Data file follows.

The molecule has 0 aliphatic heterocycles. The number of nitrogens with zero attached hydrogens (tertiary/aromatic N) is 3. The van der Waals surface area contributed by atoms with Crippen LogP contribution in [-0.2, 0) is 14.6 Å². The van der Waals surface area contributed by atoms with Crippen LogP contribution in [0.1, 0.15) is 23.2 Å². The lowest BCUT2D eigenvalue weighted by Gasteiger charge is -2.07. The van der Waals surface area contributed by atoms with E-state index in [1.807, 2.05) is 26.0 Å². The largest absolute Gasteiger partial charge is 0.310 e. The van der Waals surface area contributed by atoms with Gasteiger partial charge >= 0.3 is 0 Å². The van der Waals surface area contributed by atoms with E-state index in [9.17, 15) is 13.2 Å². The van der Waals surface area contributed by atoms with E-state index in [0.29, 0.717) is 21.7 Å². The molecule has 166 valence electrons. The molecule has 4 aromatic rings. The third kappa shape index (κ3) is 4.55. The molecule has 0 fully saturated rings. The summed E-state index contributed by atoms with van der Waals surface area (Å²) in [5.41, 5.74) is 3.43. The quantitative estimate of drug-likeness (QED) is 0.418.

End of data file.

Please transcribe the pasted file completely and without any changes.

The molecule has 0 aliphatic heterocycles. The number of nitrogens with zero attached hydrogens (tertiary/aromatic N) is 3. The van der Waals surface area contributed by atoms with Crippen LogP contribution in [-0.2, 0) is 14.6 Å². The van der Waals surface area contributed by atoms with Crippen LogP contribution in [0.1, 0.15) is 23.2 Å². The lowest BCUT2D eigenvalue weighted by Gasteiger charge is -2.07. The van der Waals surface area contributed by atoms with E-state index in [1.807, 2.05) is 26.0 Å². The largest absolute Gasteiger partial charge is 0.310 e. The van der Waals surface area contributed by atoms with Gasteiger partial charge >= 0.3 is 0 Å². The van der Waals surface area contributed by atoms with E-state index in [9.17, 15) is 13.2 Å². The van der Waals surface area contributed by atoms with E-state index in [0.29, 0.717) is 21.7 Å². The molecule has 166 valence electrons. The molecule has 4 aromatic rings. The third kappa shape index (κ3) is 4.55. The molecule has 0 fully saturated rings. The summed E-state index contributed by atoms with van der Waals surface area (Å²) in [5.41, 5.74) is 3.43. The quantitative estimate of drug-likeness (QED) is 0.418.